/usr and /var. Here's what I think I heard: /usr is for un­chang­ing ap­pli­ca­tion da­ta (bin­s, lib­s, doc­s, etc.) /var is for mu­ta­ble da­ta (logs, spool­s, caches).

That way, you put /var in a sep­a­rate par­ti­tion and if apps run amok, your / does­n't fil­l.

Well... ok, I sup­pose. Ex­cept that the right way to han­dle that is to make sure your apps don't freak­ing run amok!

Say, logs? Ro­tate them by size, not by date!

Spool­s? Use disk quo­tas, and max­i­mum sizes!

Caches? They should be space-lim­it­ed.

And all ser­vices should be kind enough to fig­ure out when your disk is about to burst and do some­thing grace­ful with it.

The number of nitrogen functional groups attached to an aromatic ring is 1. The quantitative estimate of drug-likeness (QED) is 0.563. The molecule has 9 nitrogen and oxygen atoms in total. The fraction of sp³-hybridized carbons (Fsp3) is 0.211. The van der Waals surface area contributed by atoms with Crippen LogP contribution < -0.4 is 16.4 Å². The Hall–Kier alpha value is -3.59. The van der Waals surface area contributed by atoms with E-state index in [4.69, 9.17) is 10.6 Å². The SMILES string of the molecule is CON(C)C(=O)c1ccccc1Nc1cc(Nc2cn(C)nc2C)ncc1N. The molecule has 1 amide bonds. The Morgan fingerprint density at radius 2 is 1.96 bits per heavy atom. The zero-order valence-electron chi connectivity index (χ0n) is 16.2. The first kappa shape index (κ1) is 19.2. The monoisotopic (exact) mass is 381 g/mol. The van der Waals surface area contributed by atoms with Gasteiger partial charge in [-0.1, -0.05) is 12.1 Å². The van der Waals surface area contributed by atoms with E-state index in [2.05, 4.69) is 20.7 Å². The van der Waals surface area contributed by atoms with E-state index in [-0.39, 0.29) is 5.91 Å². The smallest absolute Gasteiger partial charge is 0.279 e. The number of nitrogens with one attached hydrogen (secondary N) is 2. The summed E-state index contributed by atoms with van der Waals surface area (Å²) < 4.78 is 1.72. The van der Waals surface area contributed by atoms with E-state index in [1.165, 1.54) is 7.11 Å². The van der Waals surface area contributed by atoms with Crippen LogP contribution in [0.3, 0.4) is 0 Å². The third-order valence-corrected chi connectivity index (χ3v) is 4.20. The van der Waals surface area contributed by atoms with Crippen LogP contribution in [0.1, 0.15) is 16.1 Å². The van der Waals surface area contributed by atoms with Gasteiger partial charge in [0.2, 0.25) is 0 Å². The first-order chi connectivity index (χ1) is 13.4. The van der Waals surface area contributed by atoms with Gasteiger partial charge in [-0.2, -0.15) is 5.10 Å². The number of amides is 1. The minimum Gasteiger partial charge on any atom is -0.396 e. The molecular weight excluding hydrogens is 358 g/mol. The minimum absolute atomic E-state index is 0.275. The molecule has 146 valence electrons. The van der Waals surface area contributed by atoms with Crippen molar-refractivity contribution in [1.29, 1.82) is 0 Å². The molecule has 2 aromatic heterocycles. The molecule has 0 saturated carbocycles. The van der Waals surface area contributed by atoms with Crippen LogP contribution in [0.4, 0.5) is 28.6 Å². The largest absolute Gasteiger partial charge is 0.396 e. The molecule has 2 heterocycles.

Fi­nal­ly: if your /var fill­s, all your ser­vices will crash just as hard as if / filled. So what's the point? That you can log in­to the crashed box and fix it? You can do that with a full /, too.

The root of all evil

We live with the con­cept of a sin­gle almighty ad­min. Why?

If ev­ery ser­vice ap­pli­ca­tion had a sin­gle point of con­fig­u­ra­tion and mon­i­tor­ing (ie: /etc/app and /var/ser­vice/app (in runit ;-) and /var/log/ap­p, it would be triv­ial, us­ing ACLs, to al­low par­tial man­age­ment of the sys­tem.

Sure, there would be a re­al root for stuff like pass­word man­age­ment and such, but that's not so bad.

Why has no one both­ered do­ing this?

Per­mis­sion to barf

The Unix per­mis­sion sys­tem is at the same time hard­er and less pow­er­ful than ACLs. That on­ly on the last two years it has be­come prac­ti­cal to use ACLs on Lin­ux, and that still you can't count on them in ev­ery dis­tro is... ug­ly.

I could go on, but... I think you get the idea. Com­ing some day: a pro­pos­al to fix the mess.